Written in Blood
Written in Blood

By Rick Chromey

January 26, 2005, was to be a typical day for 44-year-old John Phipps and millions of other Los Angeles workers. When the father of three boarded his morning train he couldn’t possibly have known a suicidal Juan Manual Alvarez had parked his car on the train tracks several miles away. It was only minutes to mayhem.

Details about what happened are sketchy, but Alvarez evidently changed his mind and escaped his car just prior to collision with Phipps’s speeding train. Unfortunately, Alvarez’s selfish act killed 11 people and injured more than 200, including John Phipps, who lay in his own blood with head and groin injuries. As he floated in and out of consciousness, all Phipps could think about was his family.

Losing blood and life, Phipps desperately desired to leave his final thoughts. He had no paper or pen. All he had was his own blood to finger a simple message on the back of a chair: “I (heart symbol) my kids. I (heart symbol) Leslie.” His wife later said, “Hallmark is never going to top that,” and she’s right. Soon after Phipps scrawled his haunting message, rescuers reached him and found that bloody note. His survival and recovery is nothing short of miraculous.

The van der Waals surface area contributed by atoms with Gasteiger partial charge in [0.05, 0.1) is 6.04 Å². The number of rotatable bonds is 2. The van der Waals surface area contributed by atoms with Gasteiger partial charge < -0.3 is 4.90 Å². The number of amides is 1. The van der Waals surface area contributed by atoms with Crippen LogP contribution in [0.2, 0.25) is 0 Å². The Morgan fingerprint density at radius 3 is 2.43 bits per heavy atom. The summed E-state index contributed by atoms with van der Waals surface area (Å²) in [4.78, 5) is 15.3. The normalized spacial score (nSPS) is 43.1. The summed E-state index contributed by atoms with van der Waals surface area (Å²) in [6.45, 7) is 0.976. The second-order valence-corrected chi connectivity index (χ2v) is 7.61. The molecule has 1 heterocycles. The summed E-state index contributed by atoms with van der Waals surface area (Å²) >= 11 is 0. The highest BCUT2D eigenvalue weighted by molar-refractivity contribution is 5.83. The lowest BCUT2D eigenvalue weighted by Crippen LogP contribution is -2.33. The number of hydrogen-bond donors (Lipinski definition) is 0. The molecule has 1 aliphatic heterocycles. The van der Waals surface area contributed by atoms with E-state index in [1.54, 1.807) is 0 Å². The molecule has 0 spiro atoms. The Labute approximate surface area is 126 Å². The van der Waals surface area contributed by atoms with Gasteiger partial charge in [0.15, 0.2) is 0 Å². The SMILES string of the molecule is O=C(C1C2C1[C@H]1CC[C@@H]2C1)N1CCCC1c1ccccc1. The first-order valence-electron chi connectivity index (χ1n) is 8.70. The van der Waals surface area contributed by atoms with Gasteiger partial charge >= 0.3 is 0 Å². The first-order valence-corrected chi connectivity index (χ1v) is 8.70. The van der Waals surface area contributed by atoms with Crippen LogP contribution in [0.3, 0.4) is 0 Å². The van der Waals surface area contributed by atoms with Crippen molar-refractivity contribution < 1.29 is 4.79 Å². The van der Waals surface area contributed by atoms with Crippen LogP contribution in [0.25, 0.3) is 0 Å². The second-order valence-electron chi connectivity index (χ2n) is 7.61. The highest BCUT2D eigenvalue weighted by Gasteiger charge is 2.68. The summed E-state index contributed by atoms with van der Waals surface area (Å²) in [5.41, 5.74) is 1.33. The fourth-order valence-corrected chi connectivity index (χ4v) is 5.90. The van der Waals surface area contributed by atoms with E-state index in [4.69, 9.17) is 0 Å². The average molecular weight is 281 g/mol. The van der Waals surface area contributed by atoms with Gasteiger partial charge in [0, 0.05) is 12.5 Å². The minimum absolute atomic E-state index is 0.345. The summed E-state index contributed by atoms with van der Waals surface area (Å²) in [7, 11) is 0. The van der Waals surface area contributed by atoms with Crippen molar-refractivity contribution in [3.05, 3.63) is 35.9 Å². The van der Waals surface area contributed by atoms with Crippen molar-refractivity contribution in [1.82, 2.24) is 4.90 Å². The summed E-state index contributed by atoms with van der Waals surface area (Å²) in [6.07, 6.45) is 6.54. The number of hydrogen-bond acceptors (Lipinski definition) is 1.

Two thousand years ago another miracle man bled out on a Calvary crossing. With his head punctured by thorns and his hands and feet pierced by nails, His mission of love was wrecked by conspiracy, compromise, and conflict. Guilty murderers like Barabbas were strangely set free. And intensely religious leaders like the Pharisees were driven to lies, bribery, and execution. Devoted disciples like the suicidal Judas and self-serving Peter surprisingly betrayed their Master.

In that moment of humanity’s desperate darkness, in his final act of charity, Jesus scrawled across the sky of eternity in his own blood: “I (heart) my kids.” I love my family. Jesus changed everything in that moment of mayhem. Centuries of religious rites and priestly practices violently collided with divine purpose.

Most of us have forgotten John Phipps, if we ever even knew his story, and that’s understandable. Humans tend to forget. It’s why Jesus instituted this sacrament of bread and wine in the first place. We must never forget his message: “I love my kids.” The apostle John later penned it slightly differently: “Greater love has no one than this, that he lay down his life for his friends” (John 15:13).

This body and this blood, through the bread and cup, reconnect us to Calvary, to Christ, and to an ancient communiqué. Brothers and sisters, we are forever family.

We are his kids.

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Rick Chromey is the director of leadership and online training programs for KidZ At Heart, International, Mesa, Arizona. He has empowered children’s ministry leaders to lead, teachers to teach, and trainers to train for more than three decades (www.rickchromey.com).

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